Anesthesia for Childbirth at Grand View Health
When you’re delivering your baby, the team at the Birth & Family Center at Grand View Health takes many steps to put your comfort first. Anesthesia in the form of an epidural or nerve block can help relieve pain during labor.
Types of anesthesia for childbirth at Grand View Health
- Epidural block – This is the most common type of pain relief used by delivering moms in the U.S. With an epidural, medication is given through a tube placed in the lower back. You will have some loss of feeling in the lower areas of your body. However, you will remain awake and alert so you can push your baby through the birth canal during a vaginal birth. For a Cesarean section, the dose of an epidural may be increased.
- Spinal block – This regional anesthesia is delivered through an injection into the fluid around the spinal cord. It’s most often used when you experience pain late in labor or if your delivery is expected soon and time won’t allow for the administering of an epidural. Spinal blocks relieve pain quickly but last only for a few hours.
What types of medication are in anesthesia for childbirth?
Epidural and spinal blocks use two different types of drugs—analgesics and anesthetics—for pain relief. Analgesics reduce your pain without a loss of feeling or muscle movement. Anesthetics relieve pain by blocking most feeling.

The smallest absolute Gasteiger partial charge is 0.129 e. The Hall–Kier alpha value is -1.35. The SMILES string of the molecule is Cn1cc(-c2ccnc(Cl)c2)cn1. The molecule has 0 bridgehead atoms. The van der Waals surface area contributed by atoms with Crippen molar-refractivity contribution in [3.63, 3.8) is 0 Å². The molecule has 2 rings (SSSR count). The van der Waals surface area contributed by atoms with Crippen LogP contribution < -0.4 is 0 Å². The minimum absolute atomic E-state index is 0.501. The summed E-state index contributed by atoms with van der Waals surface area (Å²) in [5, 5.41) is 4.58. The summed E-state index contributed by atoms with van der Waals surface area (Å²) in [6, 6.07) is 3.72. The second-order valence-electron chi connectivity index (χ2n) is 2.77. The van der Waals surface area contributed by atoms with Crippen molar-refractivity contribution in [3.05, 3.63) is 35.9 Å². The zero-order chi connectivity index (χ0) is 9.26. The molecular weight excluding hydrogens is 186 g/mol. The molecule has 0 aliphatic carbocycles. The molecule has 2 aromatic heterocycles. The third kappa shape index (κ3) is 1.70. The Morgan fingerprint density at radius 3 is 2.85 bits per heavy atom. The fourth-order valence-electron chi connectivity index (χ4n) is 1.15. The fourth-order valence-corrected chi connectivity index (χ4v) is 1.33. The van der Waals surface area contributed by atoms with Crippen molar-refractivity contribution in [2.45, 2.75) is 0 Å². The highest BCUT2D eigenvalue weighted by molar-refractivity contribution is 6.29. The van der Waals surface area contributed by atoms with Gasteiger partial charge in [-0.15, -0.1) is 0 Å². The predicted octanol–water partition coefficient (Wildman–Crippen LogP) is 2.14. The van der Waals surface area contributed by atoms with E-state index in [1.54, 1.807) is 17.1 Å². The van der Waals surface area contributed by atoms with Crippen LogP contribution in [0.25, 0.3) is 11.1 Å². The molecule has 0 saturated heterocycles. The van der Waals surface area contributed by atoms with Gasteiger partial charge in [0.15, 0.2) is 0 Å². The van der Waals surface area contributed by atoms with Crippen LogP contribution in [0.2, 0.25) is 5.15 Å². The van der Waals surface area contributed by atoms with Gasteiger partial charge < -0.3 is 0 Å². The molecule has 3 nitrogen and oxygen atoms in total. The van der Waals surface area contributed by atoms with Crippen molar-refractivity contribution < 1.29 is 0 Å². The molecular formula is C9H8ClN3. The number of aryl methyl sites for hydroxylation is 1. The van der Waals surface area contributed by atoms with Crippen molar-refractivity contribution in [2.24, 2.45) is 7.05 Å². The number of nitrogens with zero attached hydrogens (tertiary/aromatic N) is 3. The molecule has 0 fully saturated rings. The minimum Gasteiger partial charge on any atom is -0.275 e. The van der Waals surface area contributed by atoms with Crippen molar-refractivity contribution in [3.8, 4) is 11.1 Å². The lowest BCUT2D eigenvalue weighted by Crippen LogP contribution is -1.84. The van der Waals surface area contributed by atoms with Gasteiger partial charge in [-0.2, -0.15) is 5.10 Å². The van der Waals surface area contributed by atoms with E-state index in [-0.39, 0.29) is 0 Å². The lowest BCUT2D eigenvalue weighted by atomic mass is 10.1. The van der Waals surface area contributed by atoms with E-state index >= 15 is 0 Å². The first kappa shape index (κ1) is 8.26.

What to expect when you need an epidural
- You will be asked to sit, and you’ll be attached to safety monitors.
- You’ll be asked to arch or round out your back to assist in proper epidural placement.
- The injection area will be cleaned with an antiseptic solution.
- You’ll receive an injection of local anesthesia at the epidural site followed by placement of the epidural needle that will be used to insert your catheter.
- Once the catheter is inserted and needle removed, you’ll receive medication to ensure the correct placement of your catheter. The catheter will then be taped securely to your back.
- The catheter will be connected to an infusion pump that will automatically deliver medication to you. The amount of medication can be adjusted to your comfort level.
- You will still be able to move with an epidural, but you will not be able to walk. You may still be aware of your contractions.
Risks and side effects
Itching is a common side effect of an epidural or spinal block. Nausea, vomiting and breathing problems are other possible side effects. Tell your anesthesiologist if you’ve had prior back surgeries or a history of scoliosis before your delivery date; these conditions require extra care from healthcare providers when delivering anesthesia.